Skip to main content

Stop the insanity of reclining airplane seats

By Maria Cardona
updated 9:47 PM EDT, Wed September 3, 2014
What are the most annoying habits on airplanes? A series of seat recline skirmishes has passengers talking about the aggravations of air travel. Click through the gallery of 20 top irritants. What are the most annoying habits on airplanes? A series of seat recline skirmishes has passengers talking about the aggravations of air travel. Click through the gallery of 20 top irritants.
HIDE CAPTION
20 rudest things people do on planes
20. Abusing overhead bin space
19. Taking ages to choose a movie
18. Compulsive leg-shaking
17. Boarding ahead of group number
16. Babies crying
15. Getting huffy when you leave seat
14. Yacking on cell phone
13. Bringing aboard stinky food
12. Loud talking
11. Establishing armrest hegemony
10. Poaching shared middle seat
9. Coughing, sneezing, germ sharing
8. Playing games with sound on
7. Wielding huge suitcases as carry-ons
6. People behind trying to disembark first
5. Cutting fingernails
4. Baring feet
3. Hogging toilets
2. Reclining seat
1. Kicking seat-back
<<
<
1
2
3
4
5
6
7
8
9
10
11
12
13
14
15
16
17
18
19
20
21
>
>>
STORY HIGHLIGHTS
  • Maria Cardona: 3 planes recently diverted when passengers fought over reclining seats
  • She says the way to save us from our out-of-control uncivil behavior? Ban reclining seats
  • Let people play for reclining seats. But they can't grouse when seat in front reclines, she says
  • Cardona: Survey says most travelers would support a ban. If you wouldn't? Fly first class

Editor's note: Maria Cardona is a political commentator for CNN, a Democratic strategist and principal at the Dewey Square Group. She is a former senior adviser to Hillary Clinton and was communications director for the Democratic National Committee. She also is a former communications director of the Immigration and Naturalization Service. The opinions expressed in this commentary are solely those of the author.

(CNN) -- We have now witnessed the third instance in only nine days of a flight being diverted from its original destination because someone leaned her seat back and someone objected.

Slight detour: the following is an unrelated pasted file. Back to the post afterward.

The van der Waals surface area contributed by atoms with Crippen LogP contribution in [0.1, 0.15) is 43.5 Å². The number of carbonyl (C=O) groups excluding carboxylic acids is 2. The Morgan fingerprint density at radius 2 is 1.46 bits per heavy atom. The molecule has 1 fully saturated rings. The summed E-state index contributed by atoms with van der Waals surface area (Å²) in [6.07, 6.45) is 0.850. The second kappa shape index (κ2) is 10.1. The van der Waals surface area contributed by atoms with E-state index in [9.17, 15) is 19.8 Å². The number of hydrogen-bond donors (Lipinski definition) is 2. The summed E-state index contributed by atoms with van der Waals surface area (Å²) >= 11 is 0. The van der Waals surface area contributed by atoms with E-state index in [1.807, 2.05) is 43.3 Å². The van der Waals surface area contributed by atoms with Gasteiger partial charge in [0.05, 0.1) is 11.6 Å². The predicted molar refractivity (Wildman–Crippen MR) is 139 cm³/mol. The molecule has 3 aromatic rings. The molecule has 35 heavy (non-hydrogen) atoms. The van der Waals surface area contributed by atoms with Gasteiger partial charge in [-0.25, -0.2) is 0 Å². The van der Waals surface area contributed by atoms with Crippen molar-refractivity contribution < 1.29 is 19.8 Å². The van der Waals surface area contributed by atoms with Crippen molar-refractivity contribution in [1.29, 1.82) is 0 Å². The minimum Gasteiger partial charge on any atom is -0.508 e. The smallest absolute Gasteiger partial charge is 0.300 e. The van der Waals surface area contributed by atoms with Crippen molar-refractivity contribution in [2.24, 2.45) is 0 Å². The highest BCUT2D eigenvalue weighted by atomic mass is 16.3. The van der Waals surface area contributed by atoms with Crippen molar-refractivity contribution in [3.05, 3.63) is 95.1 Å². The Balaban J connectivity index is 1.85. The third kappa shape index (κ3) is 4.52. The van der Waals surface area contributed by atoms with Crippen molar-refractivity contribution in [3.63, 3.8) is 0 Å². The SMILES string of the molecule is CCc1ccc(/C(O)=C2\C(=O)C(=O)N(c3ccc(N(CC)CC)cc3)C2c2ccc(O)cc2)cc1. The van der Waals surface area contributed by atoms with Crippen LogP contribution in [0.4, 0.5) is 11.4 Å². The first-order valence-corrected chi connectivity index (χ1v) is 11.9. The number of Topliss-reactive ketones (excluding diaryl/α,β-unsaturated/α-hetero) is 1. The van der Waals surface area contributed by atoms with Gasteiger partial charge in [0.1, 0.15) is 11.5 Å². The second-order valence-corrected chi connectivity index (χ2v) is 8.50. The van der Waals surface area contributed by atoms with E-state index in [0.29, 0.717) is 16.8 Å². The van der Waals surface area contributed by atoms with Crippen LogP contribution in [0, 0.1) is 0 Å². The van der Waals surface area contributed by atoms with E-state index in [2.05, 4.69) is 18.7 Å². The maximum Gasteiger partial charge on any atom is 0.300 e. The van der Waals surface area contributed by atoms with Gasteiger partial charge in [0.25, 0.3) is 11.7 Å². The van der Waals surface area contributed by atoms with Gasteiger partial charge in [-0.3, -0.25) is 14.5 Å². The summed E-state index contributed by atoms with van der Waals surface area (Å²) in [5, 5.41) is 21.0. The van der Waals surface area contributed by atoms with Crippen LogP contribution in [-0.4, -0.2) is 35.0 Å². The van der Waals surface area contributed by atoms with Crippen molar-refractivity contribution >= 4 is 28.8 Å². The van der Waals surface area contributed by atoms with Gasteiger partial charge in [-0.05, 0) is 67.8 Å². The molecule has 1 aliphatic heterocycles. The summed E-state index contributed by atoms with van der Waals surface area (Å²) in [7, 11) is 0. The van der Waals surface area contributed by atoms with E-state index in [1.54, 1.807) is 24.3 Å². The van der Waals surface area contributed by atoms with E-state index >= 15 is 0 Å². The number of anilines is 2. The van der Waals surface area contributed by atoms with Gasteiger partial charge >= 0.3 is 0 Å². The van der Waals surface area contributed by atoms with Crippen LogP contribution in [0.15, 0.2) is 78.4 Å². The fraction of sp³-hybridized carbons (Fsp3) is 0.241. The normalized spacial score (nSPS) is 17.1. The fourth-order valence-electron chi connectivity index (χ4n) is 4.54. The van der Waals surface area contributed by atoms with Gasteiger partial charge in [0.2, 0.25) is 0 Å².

Has it come to this? Do we really need air marshals on flights now to intervene between people in front who (in this most recent case) want to get comfy and knit, and people behind who want to put their heads down on a tray table to nap?

Maria Cardona
Maria Cardona

While both passengers in each of the three cases had reasonable arguments on their side -- recliners felt they had every right to recline, and the people behind them felt their personal space was being violated -- does their inability to work it out not seem like just another example of a society where civility is declining?

There is a simple solution to save us from our worst selves: Get rid of reclining seats.

If we are all compelled to sit upright for a flight's duration, the issue of invading already infinitesimal personal space simply goes away.

This device caused an in-flight fight

What about your comfort you might ask? After all, in the breathless drive to obtain cheaper and cheaper fares, passengers are willing to give up much for a cheap flight. But must they endure even more?

Consider: The seats on budget conscious airliners like Spirit and Allegiant don't recline, and these airlines don't suffer disruptions from angry passengers about to brawl. And their bottom lines aren't exactly suffering.

Opinion: Don't ban reclining seats, ban jerks on planes

Too drastic? OK, there can be a middle ground, like asking fliers to pay more for reclining seats, which can be the same ones that have more legroom. Passengers already pay more for that, so it would work out quite nicely. One caveat: Passengers in these seats will have to know that the seats in front of them may recline into their capacious legroom space.

There will be an uproar, you say, from passengers if airliners ban reclining seats? Not likely. A recent survey of 1,000 air travelers by travel search engine Skyscanner showed a whopping 91% would support banning reclining seats on short-distance flights. Some 43% percent even supported a reclining seat ban on long-haul flights.

Airlines phasing out seat-back screens

And flight crews tired of breaking up fights would enthusiastically embrace such bans.

Folks, let's all go buy extra neck pillows, not Knee Defenders.